10 things not to miss in Australia

Quite simply, I love Australia!

I love Australia!


I have been there four times to date, each time doing different things and staying in different parts of the country. There is so much more that I need to see but, in the meantime here is my list of ten things not to miss in Australia.



Adelaide to Alice in 7 days
Embark on a wonderful adventure and see some of Australia at its best with a trip from South Australia’s capital to Australia’s red centre. Walk the paths of Kings Canyon and sleep under the stars near Uluru. Drive through the opal capital of the world, see huge salt lakes, hike in Wilpena Pound and much, much more. Make some more memories with this fantastic tour.

Website: www.adventuretours.com.au for further information of this tour and many more.

Uluru, Australia

Australia Zoo, Queensland
Australia Zoo is located about an hour north of Brisbane, in Beerwah near the Glasshouse mountains. The zoo is 100 acres and there are opportunities to see some fabulous animals, take guided tours, have animal encounters and a lot more. Australia Zoo is a team of passionate people who want to educate others about animal conservation. A vision that Steve and Terri Irwin have made a reality. A fabulous day out.

Address: 1638 Steve Irwin Way, Beerwah, Queensland 4519
Open: Daily, 9.00am-5.00pm
Admission: Adult $59.00; Child (3-14 years old) $35.00; Family 4 (2 adult + 2 child) $172.00; Family 5 (2 adult + 3 child) $189.00; Pension $47.00; Student; $47.00
Website: www.australiazoo.com.au

Australia Zoo, New South Wales

Barossa Valley, Adelaide
The whole of Australia is famous for its wine but the Barossa Valley is a must see in Adelaide. Barossa is home to more than 550 grape growing families, many with the sixth generation still working the same plot of land, supplying quality grapes to more than 170 wine companies.
There are many tour companies offering a variety of Barossa Valley tours; most include three of four tastings at different wineries, lunch and a drive through the beautiful Adelaide Hills with a stop or two at local attractions, such as the Whispering wall and Menglers lookout point.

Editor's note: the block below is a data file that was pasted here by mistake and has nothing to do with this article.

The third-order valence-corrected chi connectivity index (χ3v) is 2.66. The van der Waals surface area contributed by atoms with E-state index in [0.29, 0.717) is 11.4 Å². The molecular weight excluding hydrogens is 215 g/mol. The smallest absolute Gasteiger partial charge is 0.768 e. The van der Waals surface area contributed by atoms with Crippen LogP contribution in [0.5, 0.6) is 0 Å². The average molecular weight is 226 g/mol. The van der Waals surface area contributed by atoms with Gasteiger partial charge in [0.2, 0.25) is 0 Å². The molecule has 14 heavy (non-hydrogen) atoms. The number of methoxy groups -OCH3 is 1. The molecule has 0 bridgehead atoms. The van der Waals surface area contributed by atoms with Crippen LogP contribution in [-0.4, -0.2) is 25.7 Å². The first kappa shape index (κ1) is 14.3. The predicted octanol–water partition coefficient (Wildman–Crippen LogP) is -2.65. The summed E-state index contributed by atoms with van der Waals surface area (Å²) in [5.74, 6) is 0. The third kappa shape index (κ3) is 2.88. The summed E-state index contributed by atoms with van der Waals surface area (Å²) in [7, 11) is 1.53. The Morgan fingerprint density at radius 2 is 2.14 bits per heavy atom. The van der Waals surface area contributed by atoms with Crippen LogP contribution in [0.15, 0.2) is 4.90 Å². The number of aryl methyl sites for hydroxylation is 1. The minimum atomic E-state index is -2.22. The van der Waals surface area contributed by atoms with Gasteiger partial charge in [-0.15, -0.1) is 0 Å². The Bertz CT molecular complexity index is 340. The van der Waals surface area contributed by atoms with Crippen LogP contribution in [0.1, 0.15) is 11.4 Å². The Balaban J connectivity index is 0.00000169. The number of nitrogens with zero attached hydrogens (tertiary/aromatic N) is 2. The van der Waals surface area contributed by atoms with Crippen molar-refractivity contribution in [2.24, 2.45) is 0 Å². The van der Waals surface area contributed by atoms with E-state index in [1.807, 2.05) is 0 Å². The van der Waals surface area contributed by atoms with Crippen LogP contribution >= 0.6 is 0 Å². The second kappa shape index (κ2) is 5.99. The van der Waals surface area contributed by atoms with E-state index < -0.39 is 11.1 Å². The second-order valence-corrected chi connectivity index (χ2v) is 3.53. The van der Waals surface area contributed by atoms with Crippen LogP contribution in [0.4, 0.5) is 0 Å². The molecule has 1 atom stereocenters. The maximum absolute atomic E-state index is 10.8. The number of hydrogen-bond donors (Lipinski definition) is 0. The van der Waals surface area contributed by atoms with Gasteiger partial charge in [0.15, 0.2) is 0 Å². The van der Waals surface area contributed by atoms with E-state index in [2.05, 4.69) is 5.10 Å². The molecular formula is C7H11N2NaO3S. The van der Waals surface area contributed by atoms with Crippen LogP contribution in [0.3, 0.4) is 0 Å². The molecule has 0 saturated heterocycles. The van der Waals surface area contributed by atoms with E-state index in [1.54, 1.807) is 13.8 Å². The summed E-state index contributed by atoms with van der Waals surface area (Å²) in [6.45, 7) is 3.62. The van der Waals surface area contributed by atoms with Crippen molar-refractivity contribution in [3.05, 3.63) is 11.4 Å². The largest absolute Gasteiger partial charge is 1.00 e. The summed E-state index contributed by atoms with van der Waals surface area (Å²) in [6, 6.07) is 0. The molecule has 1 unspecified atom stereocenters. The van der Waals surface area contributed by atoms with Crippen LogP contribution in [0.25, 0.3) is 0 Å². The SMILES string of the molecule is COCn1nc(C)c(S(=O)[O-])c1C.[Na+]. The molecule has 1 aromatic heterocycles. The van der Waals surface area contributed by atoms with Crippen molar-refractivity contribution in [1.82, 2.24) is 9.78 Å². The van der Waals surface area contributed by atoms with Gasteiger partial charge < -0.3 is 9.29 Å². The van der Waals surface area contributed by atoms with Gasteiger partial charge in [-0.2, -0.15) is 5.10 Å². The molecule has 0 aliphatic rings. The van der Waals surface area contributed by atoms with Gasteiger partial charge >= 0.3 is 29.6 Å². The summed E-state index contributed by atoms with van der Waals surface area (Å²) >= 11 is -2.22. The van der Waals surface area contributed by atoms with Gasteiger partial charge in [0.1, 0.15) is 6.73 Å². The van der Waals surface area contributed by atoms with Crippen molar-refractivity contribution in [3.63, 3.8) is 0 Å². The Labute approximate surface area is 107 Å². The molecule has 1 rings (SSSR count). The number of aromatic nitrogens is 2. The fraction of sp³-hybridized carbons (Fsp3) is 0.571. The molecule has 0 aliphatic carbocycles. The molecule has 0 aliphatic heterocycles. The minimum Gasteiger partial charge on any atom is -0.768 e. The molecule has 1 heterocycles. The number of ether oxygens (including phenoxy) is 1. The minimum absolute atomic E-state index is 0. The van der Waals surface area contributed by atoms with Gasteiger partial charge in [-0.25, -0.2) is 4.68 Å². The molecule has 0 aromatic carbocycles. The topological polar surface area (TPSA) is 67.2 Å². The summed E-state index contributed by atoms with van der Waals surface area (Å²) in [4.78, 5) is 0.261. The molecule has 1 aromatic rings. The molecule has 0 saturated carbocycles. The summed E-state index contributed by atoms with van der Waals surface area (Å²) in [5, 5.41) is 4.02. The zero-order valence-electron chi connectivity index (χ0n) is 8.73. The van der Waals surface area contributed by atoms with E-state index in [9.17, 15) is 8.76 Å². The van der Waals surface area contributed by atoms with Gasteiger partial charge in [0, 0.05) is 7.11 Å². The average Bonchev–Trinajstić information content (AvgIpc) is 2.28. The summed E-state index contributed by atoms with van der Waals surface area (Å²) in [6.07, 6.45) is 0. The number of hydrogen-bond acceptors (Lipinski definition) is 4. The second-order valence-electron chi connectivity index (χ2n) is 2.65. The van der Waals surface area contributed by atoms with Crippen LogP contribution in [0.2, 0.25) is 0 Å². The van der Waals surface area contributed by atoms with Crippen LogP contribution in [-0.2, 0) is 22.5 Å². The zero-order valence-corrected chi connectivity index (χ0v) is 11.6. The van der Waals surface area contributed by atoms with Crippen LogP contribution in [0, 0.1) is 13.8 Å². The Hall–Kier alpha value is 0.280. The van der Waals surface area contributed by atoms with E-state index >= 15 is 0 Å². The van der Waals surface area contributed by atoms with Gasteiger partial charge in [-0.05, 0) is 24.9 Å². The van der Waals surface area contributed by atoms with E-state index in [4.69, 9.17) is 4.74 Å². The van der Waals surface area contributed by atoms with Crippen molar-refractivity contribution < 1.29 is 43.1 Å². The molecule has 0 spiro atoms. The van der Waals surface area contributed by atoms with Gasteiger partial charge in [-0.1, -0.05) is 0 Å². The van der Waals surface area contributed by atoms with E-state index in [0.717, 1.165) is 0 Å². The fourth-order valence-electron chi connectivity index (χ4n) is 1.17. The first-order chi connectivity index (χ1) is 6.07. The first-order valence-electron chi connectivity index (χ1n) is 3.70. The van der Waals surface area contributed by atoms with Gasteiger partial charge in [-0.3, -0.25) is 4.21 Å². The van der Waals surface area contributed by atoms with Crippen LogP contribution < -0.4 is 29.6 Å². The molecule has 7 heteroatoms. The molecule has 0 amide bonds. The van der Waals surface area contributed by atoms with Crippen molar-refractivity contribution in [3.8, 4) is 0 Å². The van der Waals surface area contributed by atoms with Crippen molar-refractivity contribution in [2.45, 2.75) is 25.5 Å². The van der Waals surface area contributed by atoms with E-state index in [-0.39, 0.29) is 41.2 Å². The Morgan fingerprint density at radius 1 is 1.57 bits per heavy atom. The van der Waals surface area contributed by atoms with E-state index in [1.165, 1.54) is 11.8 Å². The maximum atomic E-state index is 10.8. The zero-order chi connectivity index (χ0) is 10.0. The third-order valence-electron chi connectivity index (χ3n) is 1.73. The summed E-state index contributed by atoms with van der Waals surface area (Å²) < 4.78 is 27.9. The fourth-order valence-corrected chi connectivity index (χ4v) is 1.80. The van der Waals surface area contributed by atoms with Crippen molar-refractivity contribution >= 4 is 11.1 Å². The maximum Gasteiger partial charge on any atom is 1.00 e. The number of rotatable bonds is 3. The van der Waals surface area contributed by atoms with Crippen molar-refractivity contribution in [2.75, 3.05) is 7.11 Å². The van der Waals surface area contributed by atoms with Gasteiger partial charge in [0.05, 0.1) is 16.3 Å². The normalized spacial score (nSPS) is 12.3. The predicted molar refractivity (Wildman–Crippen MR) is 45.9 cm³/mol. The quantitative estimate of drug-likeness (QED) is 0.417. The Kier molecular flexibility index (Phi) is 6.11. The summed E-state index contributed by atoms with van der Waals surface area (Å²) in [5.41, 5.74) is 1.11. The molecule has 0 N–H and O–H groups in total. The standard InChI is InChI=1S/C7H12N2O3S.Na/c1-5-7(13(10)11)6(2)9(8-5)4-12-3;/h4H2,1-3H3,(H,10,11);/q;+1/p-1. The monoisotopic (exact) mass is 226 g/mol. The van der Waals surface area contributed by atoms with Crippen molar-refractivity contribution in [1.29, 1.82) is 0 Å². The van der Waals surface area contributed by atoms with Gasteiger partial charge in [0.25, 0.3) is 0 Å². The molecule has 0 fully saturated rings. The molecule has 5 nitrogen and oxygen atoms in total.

Website: www.adelaidetours.travel/tours/barossa-valley to get an idea of what’s on offer.

Barossa Valley, SA
Source: www.ytravelblog.com/barossa-valley-food-wine/

Being a Jillaroo, New South Wales
If, like me, you love horses, an Australian Jillaroo or Jackaroo School is a perfect way to spend a few day in the Australian outback. Learn skills such as horse whispering, sheep shearing and cattle mustering. Look after your own horse for the eleven days and get involved with jobs around the farm. Leconfield is a working farm and you are there to help, so if you are willing to put the effort in then this is definitely an adventure worth doing. Rest assured there will be plenty of laughs along the way and you will come away with some fabulous memories.

Address: Leconfield Jackaroo, Jillaroo School ‘Bimboola’ Kootingal, NSW. Australia 2352
Website: www.leconfield.com

Jillaroo, New South Wales

Blue Mountains, New South Wales
If you are in Sydney a trip to the Blue Mountains is a must-do. The mountain range is truly spectacular and covers an area of some 10,000 square kilometres. It was declared a World Heritage Area by UNESCO in 2000.

Get to Echo Point lookout, in Katoomba, for fabulous views over the mountains and, in particular, the “Three Sisters,” a natural rock formation that stands proud over the Jamison Valley. Another highlight in the area is to travel down to the valley on the scenic railway. This is no ordinary railway. It is the steepest funicular railway in the world. Originally part of the Katoomba mining tramways, constructed between 1878 and 1900, it plunges deep into the valley floor. Once on the valley floor, there are many trails that are popular with hikers and nature lovers.

Website: www.bluemts.com.au for visitor information, how to get there and much more.

Blue Mountains, New South Wales
Source: www.australia.com

Circular Quay, Sydney
Circular Quay is a harbour located in the north of Sydney’s central business district. There are walkways, parks and restaurants around the quay and it’s also home to the Sydney Opera House and the Sydney Harbour Bridge. There are also many bars, cafes and restaurants and it’s a popular place for tourists and locals alike who come to enjoy the jazz bands and musicians that play regularly. Circular quay is also the place to go for ferries, trains and buses.

Website: www.sydney.com/destinations/sydney/sydney-city/circular-quay for attractions, events and much more.

Circular Quay, Sydney

Fraser Island, Queensland
Fraser Island was listed as a World Heritage site in 1992. There are many tours to choose from, so choose wisely because there is so much to see. There is a large diversity of habitats; rainforests, eucalyptus woods, mangrove forests, sand dunes and coastal areas. It also hosts a wide range of fauna, from dingoes, whales and birds to the occasional salt water crocodile. It is the biggest sand island in the world. 80% is covered in plants and trees due to the mycorrhizal fungi which occurs naturally and is present in the sand. Visit 75 mile beach and see the Pinnacles and Eli Creek or enjoy one of the island’s 100 or so lakes.

Website: www.fraserisland.net for further information on Fraser Island.

Fraser Island
Source: www.australia.com

Indian Pacific; A Trip Across the Nullabor